The process of my graduate research was my life-lesson in critical thinking.  I had to present my research to graduate seminars, only to be questioned by suspicious peers.  I had to revise my ideas, throw away the fluff, and try to support what was left, then present again to another group of professors.  I once had my hopes crushed especially hard when I worked for a month on what looked to me like more amazing new data from Star X that nobody had seen before.  I talked for half an hour during a graduate seminar, showing slide after slide of my results and mathematical models to explain those results.  A simple question followed from one of the visiting astronomers.  “Did you check the uncertainty in your pointing?”  Ooops.  One month of work down the drain, but a lesson in critical inquiry learned for a lifetime.  I gave many seminar talks, and discussed several hypotheses and models to explain the strange behavior of Star X.  Most of the questions that I got from my critical peers were those that attempted to knock holes in my arguments.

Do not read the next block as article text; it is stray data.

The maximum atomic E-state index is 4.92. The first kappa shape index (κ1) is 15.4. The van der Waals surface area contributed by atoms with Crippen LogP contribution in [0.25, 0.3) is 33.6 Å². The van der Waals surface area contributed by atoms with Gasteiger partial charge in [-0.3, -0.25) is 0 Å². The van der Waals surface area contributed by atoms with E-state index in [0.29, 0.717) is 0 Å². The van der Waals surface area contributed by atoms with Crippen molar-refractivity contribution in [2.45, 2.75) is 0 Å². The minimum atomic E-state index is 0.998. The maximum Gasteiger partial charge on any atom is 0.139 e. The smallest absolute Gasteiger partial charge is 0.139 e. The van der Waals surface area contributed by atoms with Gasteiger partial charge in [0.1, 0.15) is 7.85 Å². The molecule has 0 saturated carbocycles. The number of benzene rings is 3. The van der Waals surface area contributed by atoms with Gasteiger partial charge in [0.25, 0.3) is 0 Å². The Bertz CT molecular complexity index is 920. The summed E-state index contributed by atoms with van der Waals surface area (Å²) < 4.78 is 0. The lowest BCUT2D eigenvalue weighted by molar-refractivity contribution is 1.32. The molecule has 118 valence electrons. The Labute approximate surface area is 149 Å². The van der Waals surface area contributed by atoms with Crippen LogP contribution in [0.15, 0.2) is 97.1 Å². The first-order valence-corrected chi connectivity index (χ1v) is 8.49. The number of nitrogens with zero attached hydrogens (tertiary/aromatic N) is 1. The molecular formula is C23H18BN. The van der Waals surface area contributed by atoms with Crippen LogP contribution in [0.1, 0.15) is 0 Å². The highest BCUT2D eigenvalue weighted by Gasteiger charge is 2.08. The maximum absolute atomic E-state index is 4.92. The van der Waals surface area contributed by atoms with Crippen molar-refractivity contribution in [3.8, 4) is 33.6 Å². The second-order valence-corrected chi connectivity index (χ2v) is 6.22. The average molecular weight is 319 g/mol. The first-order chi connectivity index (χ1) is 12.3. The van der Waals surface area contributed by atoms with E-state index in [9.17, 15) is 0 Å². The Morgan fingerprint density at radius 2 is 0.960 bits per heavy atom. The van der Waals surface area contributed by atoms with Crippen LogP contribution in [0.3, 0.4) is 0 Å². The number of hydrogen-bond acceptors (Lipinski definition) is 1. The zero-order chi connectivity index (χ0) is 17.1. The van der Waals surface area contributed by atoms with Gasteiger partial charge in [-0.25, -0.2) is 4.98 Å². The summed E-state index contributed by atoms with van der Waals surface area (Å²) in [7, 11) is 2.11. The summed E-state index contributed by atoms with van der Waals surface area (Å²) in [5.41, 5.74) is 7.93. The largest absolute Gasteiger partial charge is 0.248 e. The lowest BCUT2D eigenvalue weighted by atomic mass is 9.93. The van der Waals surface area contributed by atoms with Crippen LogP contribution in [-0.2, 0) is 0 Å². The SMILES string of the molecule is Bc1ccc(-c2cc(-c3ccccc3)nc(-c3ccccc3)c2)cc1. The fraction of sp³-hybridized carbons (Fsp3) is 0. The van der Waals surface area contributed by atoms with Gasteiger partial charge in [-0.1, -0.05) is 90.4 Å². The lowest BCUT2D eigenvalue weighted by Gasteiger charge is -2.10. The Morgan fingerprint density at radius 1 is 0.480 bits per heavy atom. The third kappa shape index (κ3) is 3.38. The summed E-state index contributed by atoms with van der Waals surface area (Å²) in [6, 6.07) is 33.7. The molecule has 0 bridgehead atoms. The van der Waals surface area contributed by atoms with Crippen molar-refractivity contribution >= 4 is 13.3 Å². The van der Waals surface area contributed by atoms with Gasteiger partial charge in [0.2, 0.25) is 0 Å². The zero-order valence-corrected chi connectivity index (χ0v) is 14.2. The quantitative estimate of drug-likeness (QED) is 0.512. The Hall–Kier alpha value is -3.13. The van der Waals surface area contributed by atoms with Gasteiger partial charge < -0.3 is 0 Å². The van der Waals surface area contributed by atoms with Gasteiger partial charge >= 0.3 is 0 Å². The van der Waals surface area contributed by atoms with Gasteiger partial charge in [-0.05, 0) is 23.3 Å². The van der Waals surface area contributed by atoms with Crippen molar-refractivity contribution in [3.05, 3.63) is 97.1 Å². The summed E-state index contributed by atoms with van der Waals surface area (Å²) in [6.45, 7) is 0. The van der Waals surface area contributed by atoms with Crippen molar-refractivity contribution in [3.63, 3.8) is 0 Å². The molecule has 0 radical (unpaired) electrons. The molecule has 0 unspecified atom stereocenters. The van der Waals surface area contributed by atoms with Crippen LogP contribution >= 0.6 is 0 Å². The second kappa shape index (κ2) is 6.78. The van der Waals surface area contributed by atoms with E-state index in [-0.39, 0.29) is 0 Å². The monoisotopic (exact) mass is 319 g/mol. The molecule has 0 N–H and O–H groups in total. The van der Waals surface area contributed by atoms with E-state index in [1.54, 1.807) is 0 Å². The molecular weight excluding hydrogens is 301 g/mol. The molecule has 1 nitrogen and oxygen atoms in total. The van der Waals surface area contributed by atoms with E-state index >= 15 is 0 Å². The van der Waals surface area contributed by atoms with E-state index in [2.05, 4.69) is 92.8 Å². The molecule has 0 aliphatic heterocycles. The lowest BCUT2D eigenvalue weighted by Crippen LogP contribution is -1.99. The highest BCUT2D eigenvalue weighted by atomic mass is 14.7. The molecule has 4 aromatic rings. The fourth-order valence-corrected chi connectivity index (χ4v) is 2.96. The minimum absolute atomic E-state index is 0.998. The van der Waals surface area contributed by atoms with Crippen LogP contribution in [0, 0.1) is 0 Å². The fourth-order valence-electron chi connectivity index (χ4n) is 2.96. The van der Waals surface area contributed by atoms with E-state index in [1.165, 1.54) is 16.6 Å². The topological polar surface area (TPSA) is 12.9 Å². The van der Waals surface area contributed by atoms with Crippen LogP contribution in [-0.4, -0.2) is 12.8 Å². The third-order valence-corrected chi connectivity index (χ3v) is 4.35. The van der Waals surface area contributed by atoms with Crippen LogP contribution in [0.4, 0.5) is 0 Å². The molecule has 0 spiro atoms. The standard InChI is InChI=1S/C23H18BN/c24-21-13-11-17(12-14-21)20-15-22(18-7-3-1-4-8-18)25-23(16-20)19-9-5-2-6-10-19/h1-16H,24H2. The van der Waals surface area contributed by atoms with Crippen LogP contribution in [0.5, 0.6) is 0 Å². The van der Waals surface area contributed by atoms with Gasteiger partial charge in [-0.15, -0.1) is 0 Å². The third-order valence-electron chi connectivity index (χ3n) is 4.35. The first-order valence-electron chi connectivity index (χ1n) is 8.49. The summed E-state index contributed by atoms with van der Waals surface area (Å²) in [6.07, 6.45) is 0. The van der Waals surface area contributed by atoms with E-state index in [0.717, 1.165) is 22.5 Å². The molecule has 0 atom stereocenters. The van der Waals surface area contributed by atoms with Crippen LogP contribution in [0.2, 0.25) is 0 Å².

To the chagrin of all the Creationist pamphlets and propaganda that I read in Calvary Chapel, I learned that the scientific literature is full of ambiguity.  I remember plenty of creationist sermons that laughed at the use of ambiguous language in scientific books, then pointed to the sure and solid foundational certainty of Scripture.  But scientific theories are not dogmas to be defended at all costs.  I had to get used to qualifiers like ‘probably”, “possibly” and “approximation”.  My old dogmatic world of religious bedrock conviction was replaced by a nebulous world of vague uncertainty.  Most of the scientific work did not result in solid, unquestioned answers, but in methodologies built on well-founded assumptions that led to slightly stronger hypotheses.  So I also had to learn a couple of other valuable lessons in critical thinking and inquiry.  I taught freshman math and physics for a couple of years, and in formulating and defending my hypotheses, I had to do what I told all my freshman students to do.  I must define my terms.  I must list and detail all my assumptions.  And I must describe and follow my methodology.  In other words, I had to show all of my work.  Much to my disappointment, most freshmen students were taught to circle their answers in a set of homework problems.  I told them that answers were important, but I was much more interested in how they got those answers.  I often asked open-ended questions with no easy answers in order to force my students to list all their assumptions, and describe their own methodologies.  I did not want to see a circled answer.  I wanted to understand what they were thinking to get that answer.  I believe that the critical thinker must hold methodology of even greater importance than answers.